Why Silver Prices Won't Quit

NEW YORK (TheStreet) -- Silver prices are up 49% in 2011. Day after day the metal keeps hitting new 31-year records. Traders keep waiting for some kind of fierce and furious correction, but so far silver keeps heading higher.

Silver is now eying its all-time record it reached in 1980 of $50 an ounce.

One of biggest recent catalysts has been the U.S. dollar hitting its lowest point since November 2009. Now dollar-backed commodities must watch out for the $72 level, which is its 2008 low.

Mark Arbeter, chief technical strategist at Standard & Poor's Equity Research wrote in a recent note that if the dollar keeps sinking gold and silver "will enter blowoff stages." Arbeter predicts that silver could spike to $65 while gold could hit $1,650-$1,800 an ounce "before this part of its bull market ends."

A weak dollar isn't the only culprit. Technical trading, namely short covering, has also helped create this spike in silver prices.

The big catalyst for the shorts was most likely Goldman Sachs' ( GS) April 11 note that advised clients to sell commodities and called for a top in prices. But after an initial selloff, silver popped almost 14%. Now, short traders are getting squeezed.

Scott Redler, chief strategic officer at T3Live.com, trades the iShares Silver Trust ( SLV) and tried to borrow more shares to short on Thursday morning and the clearing agency had to hustle to find more.

"So that just tells me that so many people are short and its being controlled on the long side ... I've been trying to make these cute trades in silver ... and you have some of them intraday but net/net it just keeps going higher ... I haven't seen anything like this since the bubble days of 1999," says Redler, "I think silver is ... a short term bubble."

The silver futures market has also been suffering the same kind of "mechanical" short squeeze. In the latest commitment of traders report, silver speculative short positions grew 12% from April 5th to April 12th, the latest data available, while long positions shrunk 5%. With a solid amount of traders betting on lower silver prices, the longer silver prices stay high the more traders have to buy back those short positions for a loss, which in turn, drives prices higher.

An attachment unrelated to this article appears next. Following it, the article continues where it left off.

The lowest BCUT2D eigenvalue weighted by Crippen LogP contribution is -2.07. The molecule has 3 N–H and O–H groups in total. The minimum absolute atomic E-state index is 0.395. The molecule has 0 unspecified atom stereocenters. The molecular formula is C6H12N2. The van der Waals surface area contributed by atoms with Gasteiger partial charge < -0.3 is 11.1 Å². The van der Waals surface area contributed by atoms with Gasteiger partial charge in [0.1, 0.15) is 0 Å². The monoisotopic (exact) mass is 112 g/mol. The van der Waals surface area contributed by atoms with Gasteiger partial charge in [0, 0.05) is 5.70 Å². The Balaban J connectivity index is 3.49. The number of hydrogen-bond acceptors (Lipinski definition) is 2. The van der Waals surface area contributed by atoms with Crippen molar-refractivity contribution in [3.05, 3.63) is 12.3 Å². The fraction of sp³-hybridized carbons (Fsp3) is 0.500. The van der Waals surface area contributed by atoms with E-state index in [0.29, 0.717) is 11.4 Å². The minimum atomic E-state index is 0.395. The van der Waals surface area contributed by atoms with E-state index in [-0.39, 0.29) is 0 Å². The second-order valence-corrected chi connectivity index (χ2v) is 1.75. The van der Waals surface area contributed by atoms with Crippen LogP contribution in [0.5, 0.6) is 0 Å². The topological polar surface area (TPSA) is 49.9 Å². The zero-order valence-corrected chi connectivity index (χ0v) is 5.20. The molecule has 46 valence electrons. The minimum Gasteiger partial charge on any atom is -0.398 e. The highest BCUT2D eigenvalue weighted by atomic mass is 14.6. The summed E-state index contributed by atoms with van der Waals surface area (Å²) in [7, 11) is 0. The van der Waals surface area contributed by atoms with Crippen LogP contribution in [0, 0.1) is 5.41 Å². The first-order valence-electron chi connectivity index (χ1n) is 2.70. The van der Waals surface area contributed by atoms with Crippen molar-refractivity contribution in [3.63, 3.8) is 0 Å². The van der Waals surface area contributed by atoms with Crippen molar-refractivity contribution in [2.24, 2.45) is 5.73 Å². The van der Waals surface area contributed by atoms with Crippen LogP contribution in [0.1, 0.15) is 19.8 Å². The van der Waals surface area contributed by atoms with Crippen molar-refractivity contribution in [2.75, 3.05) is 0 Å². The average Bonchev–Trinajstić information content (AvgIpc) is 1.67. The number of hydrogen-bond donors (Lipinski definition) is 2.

"Open interest ... gained very little in the past few days indicating big short covering and large amounts of option activity," says George Gero, senior vice president at RBC Capital Markets.

Another possible unconfirmed theory is that big institutions are also covering their short positions. JPMorgan ( JPM) was rumoured to have done just that at the end of 2010 after becoming the target of a criminal investigation by the Commodity Futures Trading Commission for manipulating the silver price.

However, in the CFTC's latest bank participation report for April, short futures contracts were relatively unchanged from a year earlier and up almost 17% since the start of the year.

This isn't to say that silver is rising only on technical factors. Silver as a safe haven play, as a cheaper alternative to gold, as a sought-after industrial metal are all real factors, but the feeling is that the extra recent juice in the market is technical and when the music stops the metal will correct.

But to what level? No one seems willing to say. Redler says he needs to see some kind of reversal to call a bottom and Anthony Neglia, president of Tower Trading, says he would bet on $50 silver before $40.

Silver's 2011 low as been around the $26 level, and when silver's bubble bursts its usually hard, fast and painful. After reaching its record in 1980 of $50, the metal plummeted 50%.

One thing is for certain, silver's future mojo will be depend on Ben Bernanke's press conference after the Federal Reserve's next FOMC meeting on Wednesday April 27th. Any clarity on a third round of quantitative easing or specifics on continuing to reinvest profits from QE2, committing to the Fed's current balance sheet, and silver shorts will have to cover. If recent dollar weakness rattles the Fed enough to consider squeezing money out of the market, this could be the catalyst short traders have been waiting for.

Silver stocks that have struggled to match silver's surge instead have been marred by outside factors. Coeur d'Alene Mines ( CDE) has rallied 16.17% year-to-date, Hecla Mining ( HL) is down 16.64%, Silver Standard ( SSRI) is up 28.63% while Pan American Silver ( PAAS) has lost 8.44%.


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-- Written by Alix Steel in New York.

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Disclosure: TheStreet's editorial policy prohibits staff editors and reporters from holding positions in any individual stocks.

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